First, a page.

Middle East film festival


This video is called Asmaa – Trailer.

By Rita di Santo:

Abu Dhabi Film Festival

Monday 24 October 2011

In response to the turbulence that has swept through the region over the past year, the Abu Dhabi Film Festival which ended on Sunday reflected the response to the political and social changes and the ongoing turmoil.

Showcasing and championing local creativity is at the heart of the festival, formerly the Middle East Film Festival, which is now in its fifth year.

Imaginative and original, the films on show last week inspired because they asked questions.

They were angry or life-affirming in this special time of the “Arab Spring,” none more so than Asma’a, … which was given its world premiere.

It’s Amr Salama’s second feature following Tahrir 2011, The Good The Bad And The Politician, his documentary on the Egyptian revolution which garnered praise at this year’s Venice Film Festival.

Based on real-life events, it tells the story of Egyptian woman Asma’a who is HIV positive. She suffers from a benign infection and needs an operation but, due to her illness, no doctor will agree to carry out surgery.

Asma’a decides to resist, speak out and fight back against her illness and societal ignorance, making this a story with a broad sweep as it comments on changing times and politics. It’s stirring, savvy and disarmingly perceptive.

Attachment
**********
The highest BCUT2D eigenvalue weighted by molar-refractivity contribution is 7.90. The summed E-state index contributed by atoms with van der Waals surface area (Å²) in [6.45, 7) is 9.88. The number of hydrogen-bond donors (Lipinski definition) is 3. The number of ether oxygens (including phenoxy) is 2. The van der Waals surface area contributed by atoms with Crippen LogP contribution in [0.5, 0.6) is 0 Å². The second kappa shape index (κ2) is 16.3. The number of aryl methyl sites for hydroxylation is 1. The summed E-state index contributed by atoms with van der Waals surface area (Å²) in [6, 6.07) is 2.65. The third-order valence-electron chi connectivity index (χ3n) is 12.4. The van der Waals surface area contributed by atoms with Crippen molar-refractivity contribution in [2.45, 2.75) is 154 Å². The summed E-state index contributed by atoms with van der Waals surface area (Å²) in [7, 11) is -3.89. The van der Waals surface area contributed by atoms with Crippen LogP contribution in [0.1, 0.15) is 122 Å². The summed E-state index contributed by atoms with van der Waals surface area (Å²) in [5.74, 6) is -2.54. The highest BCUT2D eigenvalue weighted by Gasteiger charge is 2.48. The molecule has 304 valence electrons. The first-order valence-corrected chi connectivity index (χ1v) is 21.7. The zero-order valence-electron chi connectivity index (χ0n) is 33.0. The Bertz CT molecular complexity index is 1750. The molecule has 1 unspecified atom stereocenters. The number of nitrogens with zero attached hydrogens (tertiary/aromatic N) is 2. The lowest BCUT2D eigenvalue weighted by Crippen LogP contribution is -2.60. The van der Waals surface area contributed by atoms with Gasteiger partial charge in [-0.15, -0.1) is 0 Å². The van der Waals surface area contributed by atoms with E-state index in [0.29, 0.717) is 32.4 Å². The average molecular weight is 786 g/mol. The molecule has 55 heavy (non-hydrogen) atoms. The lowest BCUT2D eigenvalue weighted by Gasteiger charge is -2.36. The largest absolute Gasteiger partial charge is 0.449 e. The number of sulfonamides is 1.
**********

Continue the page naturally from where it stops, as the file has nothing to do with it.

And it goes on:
A highly sophisticated critique of state corruption comes in Moroccan independent director Mohamed Asli’s Rough Hands where, in Casablanca, Mustafa runs an underground business.

He pushes paperwork through government officials and conspires to help his neighbour emigrate to Spain.

It’s a story populated by characters compelled to bend the system to get by and Asli’s achieved something striking in a visually ravishing political allegory about the economic situation in Casablanca.

It’s warm, witty and affecting.

Nawaf Al-Janahi’s Sea Shadow, set in a small seaside neighbourhood in Ras Al Khaima in the Emirates, follows Emirati teenagers Mansour and Kaltham as they struggle with traditions on their journey toward adulthood.

In this low budget film, director Nawaf Al-Janahi combines a nostalgic feel for a simpler time with genuine cultural insight.

It’s a kind of anthropological cinema verite that avoids voyeurism in favour of a more measured consideration of the authentic.

The festival also presented a great selection of documentaries.

Atia and Mohamed Jabarah Al Daradji’s In My Mother’s Arms reveals the horrors that befall an orphanage in the Iraqi capital Baghdad’s most dangerous area, Sadr City.

It’s run by Husham, who has 32 children in his care. But when he faces eviction, the dream of providing them with a new lease of life is destroyed.

The boys’ experience is a very moving one and it’s forcefully told.

Through their eyes we are brought close to the difficulties and hopes facing a generation of Iraqi people and it graphically portrays the horrors of war.

Another striking documentary was Diaries by May Odeh, which portrays three young women resisting a double siege – as Palestinians and as women – in Gaza.

They have a lot to fight for and against and director May Odeh alllows her subjects to share their personal dreams, fears and daily struggles.

Diaries finds beauty, graciousness and hope in the city men call “hell.”

Hicham Lasri’s made his debut with the experimental The End, filmed in black and white.

It’s set in Casablanca in 1999 when, with longtime monarch Hassan II on his deathbed, an air of uncertainty prevails in Morocco.

Stylish and meticulous in its structure, it’s a gritty, original satire by a new talent to watch.

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